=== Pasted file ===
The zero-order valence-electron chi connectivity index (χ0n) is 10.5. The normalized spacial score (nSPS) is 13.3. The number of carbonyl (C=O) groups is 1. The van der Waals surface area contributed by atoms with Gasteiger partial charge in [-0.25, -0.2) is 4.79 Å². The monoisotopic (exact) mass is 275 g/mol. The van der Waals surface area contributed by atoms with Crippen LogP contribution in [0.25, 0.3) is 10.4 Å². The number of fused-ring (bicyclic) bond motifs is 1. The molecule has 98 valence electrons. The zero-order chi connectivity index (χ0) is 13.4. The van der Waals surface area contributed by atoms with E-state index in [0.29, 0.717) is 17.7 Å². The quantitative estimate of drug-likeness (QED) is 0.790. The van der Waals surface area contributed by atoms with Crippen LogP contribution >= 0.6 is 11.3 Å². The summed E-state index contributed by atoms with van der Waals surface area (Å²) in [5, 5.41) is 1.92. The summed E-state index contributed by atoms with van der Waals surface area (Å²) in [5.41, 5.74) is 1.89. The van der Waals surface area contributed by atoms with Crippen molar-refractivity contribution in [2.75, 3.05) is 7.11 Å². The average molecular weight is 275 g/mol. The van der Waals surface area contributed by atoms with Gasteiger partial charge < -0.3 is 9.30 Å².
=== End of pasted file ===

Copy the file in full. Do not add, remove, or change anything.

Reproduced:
The zero-order valence-electron chi connectivity index (χ0n) is 10.5. The normalized spacial score (nSPS) is 13.3. The number of carbonyl (C=O) groups is 1. The van der Waals surface area contributed by atoms with Gasteiger partial charge in [-0.25, -0.2) is 4.79 Å². The monoisotopic (exact) mass is 275 g/mol. The van der Waals surface area contributed by atoms with Crippen LogP contribution in [0.25, 0.3) is 10.4 Å². The number of fused-ring (bicyclic) bond motifs is 1. The molecule has 98 valence electrons. The zero-order chi connectivity index (χ0) is 13.4. The van der Waals surface area contributed by atoms with E-state index in [0.29, 0.717) is 17.7 Å². The quantitative estimate of drug-likeness (QED) is 0.790. The van der Waals surface area contributed by atoms with Crippen LogP contribution >= 0.6 is 11.3 Å². The summed E-state index contributed by atoms with van der Waals surface area (Å²) in [5, 5.41) is 1.92. The summed E-state index contributed by atoms with van der Waals surface area (Å²) in [5.41, 5.74) is 1.89. The van der Waals surface area contributed by atoms with Crippen molar-refractivity contribution in [2.75, 3.05) is 7.11 Å². The average molecular weight is 275 g/mol. The van der Waals surface area contributed by atoms with Gasteiger partial charge < -0.3 is 9.30 Å².